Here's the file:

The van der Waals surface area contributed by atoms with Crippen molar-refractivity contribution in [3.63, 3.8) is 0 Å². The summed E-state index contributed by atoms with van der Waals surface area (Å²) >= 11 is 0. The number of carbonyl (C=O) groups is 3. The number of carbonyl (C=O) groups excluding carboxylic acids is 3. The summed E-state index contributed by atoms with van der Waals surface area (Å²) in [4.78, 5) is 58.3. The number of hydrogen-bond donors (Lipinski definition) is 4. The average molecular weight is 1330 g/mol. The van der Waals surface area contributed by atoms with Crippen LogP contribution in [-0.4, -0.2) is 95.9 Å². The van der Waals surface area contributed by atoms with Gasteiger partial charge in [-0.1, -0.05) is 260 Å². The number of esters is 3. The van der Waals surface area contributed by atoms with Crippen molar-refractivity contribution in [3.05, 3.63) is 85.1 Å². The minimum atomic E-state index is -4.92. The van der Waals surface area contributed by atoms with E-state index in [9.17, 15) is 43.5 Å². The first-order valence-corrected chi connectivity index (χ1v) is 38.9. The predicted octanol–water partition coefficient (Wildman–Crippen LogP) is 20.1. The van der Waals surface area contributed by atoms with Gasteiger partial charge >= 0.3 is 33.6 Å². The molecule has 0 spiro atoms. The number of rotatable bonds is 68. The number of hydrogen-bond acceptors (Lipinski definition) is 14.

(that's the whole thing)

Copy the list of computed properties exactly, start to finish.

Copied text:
The van der Waals surface area contributed by atoms with Crippen molar-refractivity contribution in [3.63, 3.8) is 0 Å². The summed E-state index contributed by atoms with van der Waals surface area (Å²) >= 11 is 0. The number of carbonyl (C=O) groups is 3. The number of carbonyl (C=O) groups excluding carboxylic acids is 3. The summed E-state index contributed by atoms with van der Waals surface area (Å²) in [4.78, 5) is 58.3. The number of hydrogen-bond donors (Lipinski definition) is 4. The average molecular weight is 1330 g/mol. The van der Waals surface area contributed by atoms with Crippen LogP contribution in [-0.4, -0.2) is 95.9 Å². The van der Waals surface area contributed by atoms with Gasteiger partial charge in [-0.1, -0.05) is 260 Å². The number of esters is 3. The van der Waals surface area contributed by atoms with Crippen molar-refractivity contribution in [3.05, 3.63) is 85.1 Å². The minimum atomic E-state index is -4.92. The van der Waals surface area contributed by atoms with E-state index in [9.17, 15) is 43.5 Å². The first-order valence-corrected chi connectivity index (χ1v) is 38.9. The predicted octanol–water partition coefficient (Wildman–Crippen LogP) is 20.1. The van der Waals surface area contributed by atoms with Gasteiger partial charge >= 0.3 is 33.6 Å². The molecule has 0 spiro atoms. The number of rotatable bonds is 68. The number of hydrogen-bond acceptors (Lipinski definition) is 14.